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Water Today Title April 21, 2024
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2024/3/26

Treatment And Reuse Of Toxic Industrial Wastewater

Award-winning Seattle start-up Membrion focuses on recovering wastewater from “impossible” sources

“Many facilities with highly acidic and toxic concentrated metals streams truck their wastewater off site for disposal or incineration at a remote location. This method costs hundreds of thousands of dollars per year.
There is a better option.”

-- Greg Newbloom CEO & Founder Membrion

Interview with Greg Newbloom

By Suzanne Forcese

WT: Please introduce yourself to our viewers and give us an overview of Membrion.

Newbloom: I am the founder and CEO of Membrion, a clean tech startup focused on enabling circularity of the world’s most critical resources. Membrion makes electro-ceramic desalination (ECD) membranes that enable recycling of wastewater from harsh industrial processes as well as up concentration of valuable metals and minerals that can be valorized.

WT: You have an interesting story about a package of beef jerky. Tell us about the ‘Eureka!’ moment that led to the birth of Membrion.

Newbloom: Membrion found the solution to clean water, inexpensive batteries and cheaper pharmaceuticals hiding in the bottom of a beef jerky package.

During my postdoc in chemical engineering at the University of Washington, we were trying to solve a problem that exists for membranes used in batteries.

We were trying to create a filter for molecules. We started looking around for materials with tiny holes and came across silica gel, the material you find in the bottom of a beef jerky package.

It turns out this material is good at pulling moisture out of the environment because it has molecule-sized holes that hold onto water.

We thought, what if we could make a sheet out of this material and use those tiny holes to filter things? It turns out, it is not only possible, but very efficient — and that’s how Membrion was born.

The batteries were extremely acidic and oxidizing and so only one type of membrane was compatible. We were trying to find a better alternative and we ended up with a ceramic membrane.

WT: What led you to water treatment?

Newbloom: After founding Membrion, we realized that membranes in water treatment had the same problem but on a much larger scale. In fact, we learned that a lot of industrial wastewaters are so complex that in many cases facilities will truck it off-site for 3rd party incineration.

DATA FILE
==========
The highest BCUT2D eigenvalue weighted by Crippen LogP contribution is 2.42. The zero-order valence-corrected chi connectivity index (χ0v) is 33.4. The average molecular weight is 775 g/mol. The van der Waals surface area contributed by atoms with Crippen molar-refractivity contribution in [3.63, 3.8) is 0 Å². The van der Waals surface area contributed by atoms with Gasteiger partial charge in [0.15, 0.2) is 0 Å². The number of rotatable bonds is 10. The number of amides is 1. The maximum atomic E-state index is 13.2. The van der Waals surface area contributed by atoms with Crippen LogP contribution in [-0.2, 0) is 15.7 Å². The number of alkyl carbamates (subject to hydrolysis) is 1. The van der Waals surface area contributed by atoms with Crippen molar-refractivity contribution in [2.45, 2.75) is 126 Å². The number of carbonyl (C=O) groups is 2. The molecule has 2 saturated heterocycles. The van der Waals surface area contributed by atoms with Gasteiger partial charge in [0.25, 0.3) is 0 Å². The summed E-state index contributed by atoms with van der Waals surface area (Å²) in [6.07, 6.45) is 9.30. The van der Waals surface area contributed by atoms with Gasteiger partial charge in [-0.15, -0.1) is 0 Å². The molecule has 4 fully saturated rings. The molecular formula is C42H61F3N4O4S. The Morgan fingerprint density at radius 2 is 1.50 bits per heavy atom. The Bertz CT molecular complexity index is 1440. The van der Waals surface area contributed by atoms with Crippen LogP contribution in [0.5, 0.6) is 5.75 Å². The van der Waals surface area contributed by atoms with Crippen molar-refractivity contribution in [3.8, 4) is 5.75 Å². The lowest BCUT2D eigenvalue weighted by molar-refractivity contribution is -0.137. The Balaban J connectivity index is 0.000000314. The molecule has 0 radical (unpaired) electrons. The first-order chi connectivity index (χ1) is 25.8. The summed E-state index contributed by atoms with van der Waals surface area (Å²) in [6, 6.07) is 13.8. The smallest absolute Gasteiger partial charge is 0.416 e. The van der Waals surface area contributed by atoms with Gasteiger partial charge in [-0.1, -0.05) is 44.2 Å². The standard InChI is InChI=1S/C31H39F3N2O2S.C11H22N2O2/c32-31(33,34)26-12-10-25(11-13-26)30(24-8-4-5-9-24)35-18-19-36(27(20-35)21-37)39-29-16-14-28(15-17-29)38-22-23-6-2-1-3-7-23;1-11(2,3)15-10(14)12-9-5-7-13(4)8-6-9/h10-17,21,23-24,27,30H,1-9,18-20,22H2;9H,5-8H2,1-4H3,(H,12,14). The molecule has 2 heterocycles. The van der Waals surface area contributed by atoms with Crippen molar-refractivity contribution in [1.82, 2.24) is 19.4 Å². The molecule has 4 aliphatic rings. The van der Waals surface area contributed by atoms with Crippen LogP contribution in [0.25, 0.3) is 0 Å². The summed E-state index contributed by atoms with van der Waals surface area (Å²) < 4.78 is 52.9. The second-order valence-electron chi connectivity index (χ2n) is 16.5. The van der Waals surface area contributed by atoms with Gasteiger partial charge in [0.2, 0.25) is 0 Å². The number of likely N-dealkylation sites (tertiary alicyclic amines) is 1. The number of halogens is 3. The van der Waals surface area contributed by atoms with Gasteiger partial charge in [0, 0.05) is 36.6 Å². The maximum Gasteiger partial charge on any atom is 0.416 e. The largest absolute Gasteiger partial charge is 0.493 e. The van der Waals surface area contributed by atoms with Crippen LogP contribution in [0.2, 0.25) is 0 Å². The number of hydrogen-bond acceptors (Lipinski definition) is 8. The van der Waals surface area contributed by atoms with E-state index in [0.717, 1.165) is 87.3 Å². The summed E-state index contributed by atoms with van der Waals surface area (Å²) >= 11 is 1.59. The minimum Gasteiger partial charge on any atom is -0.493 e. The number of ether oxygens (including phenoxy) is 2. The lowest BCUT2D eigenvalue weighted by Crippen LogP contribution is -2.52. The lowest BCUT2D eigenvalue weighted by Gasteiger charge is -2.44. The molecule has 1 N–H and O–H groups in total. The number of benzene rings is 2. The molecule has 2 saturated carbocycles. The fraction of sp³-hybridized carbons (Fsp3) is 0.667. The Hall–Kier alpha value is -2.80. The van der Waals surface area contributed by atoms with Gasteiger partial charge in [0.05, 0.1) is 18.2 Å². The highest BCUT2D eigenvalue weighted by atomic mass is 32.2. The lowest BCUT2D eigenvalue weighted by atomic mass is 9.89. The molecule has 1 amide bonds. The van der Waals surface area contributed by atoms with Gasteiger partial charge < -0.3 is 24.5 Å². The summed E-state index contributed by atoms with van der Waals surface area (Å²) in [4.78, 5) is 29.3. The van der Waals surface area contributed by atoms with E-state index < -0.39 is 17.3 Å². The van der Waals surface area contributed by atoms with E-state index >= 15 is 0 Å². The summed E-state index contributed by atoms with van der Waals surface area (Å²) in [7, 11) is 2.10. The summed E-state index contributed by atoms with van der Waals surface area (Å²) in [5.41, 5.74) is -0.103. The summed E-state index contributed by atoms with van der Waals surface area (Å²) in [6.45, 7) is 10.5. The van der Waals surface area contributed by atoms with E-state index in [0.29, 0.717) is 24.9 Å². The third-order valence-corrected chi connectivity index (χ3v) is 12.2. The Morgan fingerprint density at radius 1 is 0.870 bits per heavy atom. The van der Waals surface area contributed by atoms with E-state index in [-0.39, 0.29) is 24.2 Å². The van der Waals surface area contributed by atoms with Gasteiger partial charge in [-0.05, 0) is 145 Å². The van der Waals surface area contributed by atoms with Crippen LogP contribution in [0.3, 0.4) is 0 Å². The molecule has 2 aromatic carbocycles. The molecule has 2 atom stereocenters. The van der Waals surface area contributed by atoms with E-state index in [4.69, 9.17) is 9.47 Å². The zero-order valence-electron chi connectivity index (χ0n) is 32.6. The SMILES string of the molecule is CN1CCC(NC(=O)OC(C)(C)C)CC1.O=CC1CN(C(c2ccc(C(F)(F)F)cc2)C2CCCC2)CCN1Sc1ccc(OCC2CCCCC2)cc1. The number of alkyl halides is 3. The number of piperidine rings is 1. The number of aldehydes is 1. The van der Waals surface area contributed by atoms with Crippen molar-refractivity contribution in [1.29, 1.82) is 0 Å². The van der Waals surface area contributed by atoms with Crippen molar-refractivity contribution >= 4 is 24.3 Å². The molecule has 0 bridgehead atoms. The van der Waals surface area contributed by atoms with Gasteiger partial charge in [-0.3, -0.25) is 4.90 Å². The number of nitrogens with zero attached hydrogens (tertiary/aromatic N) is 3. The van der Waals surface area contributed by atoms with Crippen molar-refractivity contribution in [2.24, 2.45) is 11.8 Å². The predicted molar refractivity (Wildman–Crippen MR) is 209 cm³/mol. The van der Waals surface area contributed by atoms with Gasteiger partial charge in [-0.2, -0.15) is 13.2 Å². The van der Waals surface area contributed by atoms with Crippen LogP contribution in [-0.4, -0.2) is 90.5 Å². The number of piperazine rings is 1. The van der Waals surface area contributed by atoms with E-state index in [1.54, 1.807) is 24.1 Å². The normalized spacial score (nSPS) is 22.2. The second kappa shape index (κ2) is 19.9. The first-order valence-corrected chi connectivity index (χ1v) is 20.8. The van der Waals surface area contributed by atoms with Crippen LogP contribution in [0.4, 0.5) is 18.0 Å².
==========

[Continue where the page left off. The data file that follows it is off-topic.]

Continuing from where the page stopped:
I am sympathetic to the fact that, until now, there has not been an alternative, but the idea of trucking hazardous waste through our communities only for it to ultimately end up boiled and/or in a landfill is unacceptable.

It is high costs, stacked on top of environmental risks and combined with major CO2 emissions. It is a problem that we can solve and is worth solving.

WT: Membrion has received many awards and recognitions. The most recent have been a recognition on the list of TIME’s ‘America's Top GreenTechCompanies’: as a top sustainability -focus based company based on your positive environmental impact, financial strength, and innovation. Also, you have been named one of the Ten Top Innovators by Uplink. Congratulations!

Newbloom: We are thrilled! These awards acknowledge the thoughtful work of our team, all of whom are super smart and innovative, and are developing solutions which are now proven to resolve some of the biggest wastewater challenges, all while preserving natural resources. We are tenacious in our quest for creating reliable solutions that preserve our environment while delivering strong ROI to clients. Everyone wins.

As a team, our mission is to create circularity of the world’s most critical resources. Water is certainly a part of that picture, but being able to recycle and re-use the metallic contaminants in water is equally as important to us. I am very lucky to have such a brilliant and diverse team driving our mission forward each day!

WT: You have said, "If sustainability was simple, cheap & low-risk – it would be irresistible." -- Please elaborate on your statement.

Newbloom: It is the “pick two” concept. What we have found is that most industrial facilities and engineers really want to implement more sustainable solutions. But the practical reality is that often it can cost a lot of money and if it does not work – someone is going to lose their job. All that does is slow things down.

At Membrion, we are committed to finding a path moving towards simple, cost-effective, and low risk solutions. Often, we accomplish this with a water treatment as a service program. We enable a facility to completely, or mostly, stop trucking their wastewater and we finance the capital equipment.

That means that the facility is able to use the best technology, but they only pay for it if it is successful. The technology delivers impressive sustainability results, but it is the business model that makes it easy for facilities to say yes.

 WT: What are the issues with heavy metal wastewater? Have there been solutions in the past?

Newbloom: One of the numerous challenges posed by metal wastewater streams is that they cannot be simply sent to sewers due to the high concentrations of metals which exceed environmental discharge limits. Traditional treatment and disposal options for these streams are limited, and Membrion’s team guides industrial clients through a novel approach, from analysis to resolution.